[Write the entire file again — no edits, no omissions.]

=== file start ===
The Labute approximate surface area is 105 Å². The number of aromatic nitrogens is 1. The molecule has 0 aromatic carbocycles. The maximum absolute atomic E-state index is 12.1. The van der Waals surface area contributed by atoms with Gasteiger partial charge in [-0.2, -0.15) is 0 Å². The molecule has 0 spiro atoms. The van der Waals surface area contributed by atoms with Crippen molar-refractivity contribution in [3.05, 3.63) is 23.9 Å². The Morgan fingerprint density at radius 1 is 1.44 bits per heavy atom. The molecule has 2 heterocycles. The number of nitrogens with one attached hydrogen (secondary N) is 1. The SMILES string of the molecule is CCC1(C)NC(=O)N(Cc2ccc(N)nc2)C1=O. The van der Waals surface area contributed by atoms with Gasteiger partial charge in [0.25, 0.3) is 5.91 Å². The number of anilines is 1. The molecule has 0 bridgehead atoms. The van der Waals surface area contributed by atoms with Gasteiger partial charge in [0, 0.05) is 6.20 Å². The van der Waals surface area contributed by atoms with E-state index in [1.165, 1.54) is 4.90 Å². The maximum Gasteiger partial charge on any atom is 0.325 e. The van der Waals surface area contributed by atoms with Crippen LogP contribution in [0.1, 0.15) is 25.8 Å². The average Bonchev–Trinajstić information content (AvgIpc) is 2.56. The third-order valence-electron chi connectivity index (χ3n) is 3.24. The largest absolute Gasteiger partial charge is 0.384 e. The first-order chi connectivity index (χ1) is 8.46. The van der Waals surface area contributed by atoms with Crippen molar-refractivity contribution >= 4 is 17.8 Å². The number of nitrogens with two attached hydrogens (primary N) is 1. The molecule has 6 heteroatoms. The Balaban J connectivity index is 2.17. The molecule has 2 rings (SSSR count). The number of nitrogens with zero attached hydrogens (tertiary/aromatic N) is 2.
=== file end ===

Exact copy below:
The Labute approximate surface area is 105 Å². The number of aromatic nitrogens is 1. The molecule has 0 aromatic carbocycles. The maximum absolute atomic E-state index is 12.1. The van der Waals surface area contributed by atoms with Gasteiger partial charge in [-0.2, -0.15) is 0 Å². The molecule has 0 spiro atoms. The van der Waals surface area contributed by atoms with Crippen molar-refractivity contribution in [3.05, 3.63) is 23.9 Å². The Morgan fingerprint density at radius 1 is 1.44 bits per heavy atom. The molecule has 2 heterocycles. The number of nitrogens with one attached hydrogen (secondary N) is 1. The SMILES string of the molecule is CCC1(C)NC(=O)N(Cc2ccc(N)nc2)C1=O. The van der Waals surface area contributed by atoms with Gasteiger partial charge in [0.25, 0.3) is 5.91 Å². The number of anilines is 1. The molecule has 0 bridgehead atoms. The van der Waals surface area contributed by atoms with Gasteiger partial charge in [0, 0.05) is 6.20 Å². The van der Waals surface area contributed by atoms with E-state index in [1.165, 1.54) is 4.90 Å². The maximum Gasteiger partial charge on any atom is 0.325 e. The van der Waals surface area contributed by atoms with Crippen LogP contribution in [0.1, 0.15) is 25.8 Å². The average Bonchev–Trinajstić information content (AvgIpc) is 2.56. The third-order valence-electron chi connectivity index (χ3n) is 3.24. The largest absolute Gasteiger partial charge is 0.384 e. The first-order chi connectivity index (χ1) is 8.46. The van der Waals surface area contributed by atoms with Crippen molar-refractivity contribution >= 4 is 17.8 Å². The number of nitrogens with two attached hydrogens (primary N) is 1. The molecule has 6 heteroatoms. The Balaban J connectivity index is 2.17. The molecule has 2 rings (SSSR count). The number of nitrogens with zero attached hydrogens (tertiary/aromatic N) is 2.